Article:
When Henry Kissinger served as President Nixon's top foreign policy aide, first as a White House staffer, and later also as secretary of state, he is said to have complained that he didn't know whom he should call if he wanted to call Europe. In other words, he knew who his interlocutors were in places such as Russia and China but, during a period when Europe (meaning western Europe, at that time) was increasingly considered a single entity, it had no single leader.
That might be changing soon.
The European Union (EU) seems to be near the end of the long and winding path it has taken to adopt a new constitution. That document, called the Lisbon Treaty, may soon achieve the necessary unanimous ratification by the EU's 27 member states. This New York Times report describes one major implication of ratification: the appointment of a president of the EU.
The name most often mentioned as a candidate for that job is that of Tony Blair, the ex-prime minister of the U.K. Since leaving office in 2007, Blair seems to have taken on many new roles. In addition to becoming chief Middle East negotiator for the Quartet (US, Russia, EU and UN), he has taken advisory roles with certain business firms, and is involved in academia.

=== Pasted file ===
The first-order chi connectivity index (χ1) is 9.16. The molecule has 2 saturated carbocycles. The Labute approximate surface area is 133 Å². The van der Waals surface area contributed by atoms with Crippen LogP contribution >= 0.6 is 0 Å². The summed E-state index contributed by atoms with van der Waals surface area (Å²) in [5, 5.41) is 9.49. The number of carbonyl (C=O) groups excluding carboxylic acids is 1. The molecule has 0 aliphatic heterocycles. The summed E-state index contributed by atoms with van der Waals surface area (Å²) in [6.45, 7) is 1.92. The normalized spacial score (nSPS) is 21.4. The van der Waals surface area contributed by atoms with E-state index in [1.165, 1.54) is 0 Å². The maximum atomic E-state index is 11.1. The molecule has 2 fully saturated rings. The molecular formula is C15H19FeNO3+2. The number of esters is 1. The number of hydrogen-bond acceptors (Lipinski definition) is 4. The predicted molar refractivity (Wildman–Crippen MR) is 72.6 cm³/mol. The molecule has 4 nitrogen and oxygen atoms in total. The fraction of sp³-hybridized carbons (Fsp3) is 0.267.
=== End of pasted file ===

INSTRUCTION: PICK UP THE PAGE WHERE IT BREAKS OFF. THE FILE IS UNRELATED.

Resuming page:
Blair has the same problem (or opportunity, if one sees it that way) as his friend Bill Clinton. They both became heads of government at a young age, and then faced retirement at a relatively young age. Now, each of them is taking on several activities to make 1) a difference in the world, and 2) money.
Will Blair become the one whom heads of government and foreign ministers from other continents call when they want to talk to Europe? As of right now, that's a firm maybe.